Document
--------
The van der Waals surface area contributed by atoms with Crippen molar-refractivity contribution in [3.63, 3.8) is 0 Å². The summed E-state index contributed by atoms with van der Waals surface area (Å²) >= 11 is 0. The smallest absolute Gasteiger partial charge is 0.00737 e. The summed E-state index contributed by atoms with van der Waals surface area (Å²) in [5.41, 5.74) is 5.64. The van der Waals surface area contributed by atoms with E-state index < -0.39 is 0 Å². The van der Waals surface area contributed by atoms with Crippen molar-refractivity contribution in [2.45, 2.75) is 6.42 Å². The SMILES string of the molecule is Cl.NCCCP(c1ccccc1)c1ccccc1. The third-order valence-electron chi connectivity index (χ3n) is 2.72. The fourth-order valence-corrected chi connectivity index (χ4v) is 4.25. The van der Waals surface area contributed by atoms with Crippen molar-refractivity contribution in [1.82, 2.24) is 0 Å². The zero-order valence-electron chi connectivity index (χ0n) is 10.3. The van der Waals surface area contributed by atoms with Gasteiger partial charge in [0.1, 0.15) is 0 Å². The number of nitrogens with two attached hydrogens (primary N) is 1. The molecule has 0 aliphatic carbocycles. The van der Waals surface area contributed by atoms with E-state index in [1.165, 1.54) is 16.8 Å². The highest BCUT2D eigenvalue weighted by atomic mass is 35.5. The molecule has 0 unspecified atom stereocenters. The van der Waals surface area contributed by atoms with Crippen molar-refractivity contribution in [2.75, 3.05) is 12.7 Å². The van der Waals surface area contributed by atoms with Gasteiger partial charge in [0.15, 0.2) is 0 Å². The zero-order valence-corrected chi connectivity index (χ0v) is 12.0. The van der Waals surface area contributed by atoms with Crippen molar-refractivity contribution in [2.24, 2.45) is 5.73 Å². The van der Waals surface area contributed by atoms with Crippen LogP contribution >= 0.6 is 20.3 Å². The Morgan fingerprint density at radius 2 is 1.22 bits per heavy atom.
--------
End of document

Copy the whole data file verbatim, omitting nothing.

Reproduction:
The van der Waals surface area contributed by atoms with Crippen molar-refractivity contribution in [3.63, 3.8) is 0 Å². The summed E-state index contributed by atoms with van der Waals surface area (Å²) >= 11 is 0. The smallest absolute Gasteiger partial charge is 0.00737 e. The summed E-state index contributed by atoms with van der Waals surface area (Å²) in [5.41, 5.74) is 5.64. The van der Waals surface area contributed by atoms with E-state index < -0.39 is 0 Å². The van der Waals surface area contributed by atoms with Crippen molar-refractivity contribution in [2.45, 2.75) is 6.42 Å². The SMILES string of the molecule is Cl.NCCCP(c1ccccc1)c1ccccc1. The third-order valence-electron chi connectivity index (χ3n) is 2.72. The fourth-order valence-corrected chi connectivity index (χ4v) is 4.25. The van der Waals surface area contributed by atoms with Crippen molar-refractivity contribution in [1.82, 2.24) is 0 Å². The zero-order valence-electron chi connectivity index (χ0n) is 10.3. The van der Waals surface area contributed by atoms with Gasteiger partial charge in [0.1, 0.15) is 0 Å². The number of nitrogens with two attached hydrogens (primary N) is 1. The molecule has 0 aliphatic carbocycles. The van der Waals surface area contributed by atoms with E-state index in [1.165, 1.54) is 16.8 Å². The highest BCUT2D eigenvalue weighted by atomic mass is 35.5. The molecule has 0 unspecified atom stereocenters. The van der Waals surface area contributed by atoms with Crippen molar-refractivity contribution in [2.75, 3.05) is 12.7 Å². The van der Waals surface area contributed by atoms with Gasteiger partial charge in [0.15, 0.2) is 0 Å². The zero-order valence-corrected chi connectivity index (χ0v) is 12.0. The van der Waals surface area contributed by atoms with Crippen molar-refractivity contribution in [2.24, 2.45) is 5.73 Å². The van der Waals surface area contributed by atoms with Crippen LogP contribution >= 0.6 is 20.3 Å². The Morgan fingerprint density at radius 2 is 1.22 bits per heavy atom.